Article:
My news today is that I’ve witnessed the real start of steam trains as theme park tourism. As I arrived at Kidderminster station, the large booking hall was arrayed with all the paraphernalia for hundreds of people to queue in line for the big ride in the Pacific Power event, haulage by Flying Scotsman and Tornado. The latter is not used to playing second fiddle, so let’s call it a double A side event.
With their customary politeness and good humour, the SVR volunteers guided, cajoled and shepherded the multitudes gathering for the second train of the day, brought into Platform 1 by Tornado. From our queue we could only see the top of its smokebox but when we were guided towards our seats on the train, we were delighted to note that the rake comprised nine of the magnificent Gresley teak coaches which the SVR has nurtured so well. A complete LNER experience awaited, and as we were herded into our coaches we had struck lucky, a magnificently restored GNR corridor composite coach, No 2701 from 1922. Sadly our allocated compartment was third class.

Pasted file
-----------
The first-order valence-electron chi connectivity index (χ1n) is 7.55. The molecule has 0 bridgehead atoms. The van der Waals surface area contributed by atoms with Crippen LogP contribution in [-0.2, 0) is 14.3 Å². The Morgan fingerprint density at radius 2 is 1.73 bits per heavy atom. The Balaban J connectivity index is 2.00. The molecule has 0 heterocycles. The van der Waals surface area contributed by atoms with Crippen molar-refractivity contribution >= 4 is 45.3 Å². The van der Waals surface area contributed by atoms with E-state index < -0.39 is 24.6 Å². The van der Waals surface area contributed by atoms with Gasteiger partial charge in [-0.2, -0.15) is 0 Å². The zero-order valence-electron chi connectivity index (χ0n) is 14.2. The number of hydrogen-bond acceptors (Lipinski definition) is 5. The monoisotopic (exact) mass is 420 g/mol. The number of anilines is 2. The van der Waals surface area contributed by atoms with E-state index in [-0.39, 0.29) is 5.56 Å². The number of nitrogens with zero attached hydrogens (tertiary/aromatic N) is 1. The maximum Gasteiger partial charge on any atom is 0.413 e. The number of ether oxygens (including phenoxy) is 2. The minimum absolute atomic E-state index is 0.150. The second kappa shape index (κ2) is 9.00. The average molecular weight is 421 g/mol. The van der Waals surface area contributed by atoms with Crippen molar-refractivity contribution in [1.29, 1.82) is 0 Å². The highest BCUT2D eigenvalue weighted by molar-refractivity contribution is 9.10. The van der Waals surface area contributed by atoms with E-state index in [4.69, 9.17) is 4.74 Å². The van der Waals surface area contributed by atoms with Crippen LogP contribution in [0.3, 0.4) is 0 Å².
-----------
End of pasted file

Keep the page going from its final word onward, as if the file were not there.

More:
Tornado took us away on time and we began to notice the huge crowds gathered all along the line to admire us, including three elephants and a rhinoceros in the theme park. In the second coach we heard Tornado manage her load competently, with the occasional pleasing turn of speed. We stopped at no intermediate stations but the crowds at each of them were even greater than those arrayed across the countryside. The two Bulleids and two Manors were passed on service trains.
At Bridgnorth I elbowed my way through the crowds for some photos, but the directional bright sun did not help these. On the return run we could not hear Scotsman so clearly, but enjoyed a beautiful day in the Valley on the journey back to Kidder. Hundreds more people were queued ready for the third of four runs today - around 7000 people being expected during the long weekend. It had been a great day out, and the prospects for even more public interest in steam seemed good.
© Peter Hewitt's Transport Pictures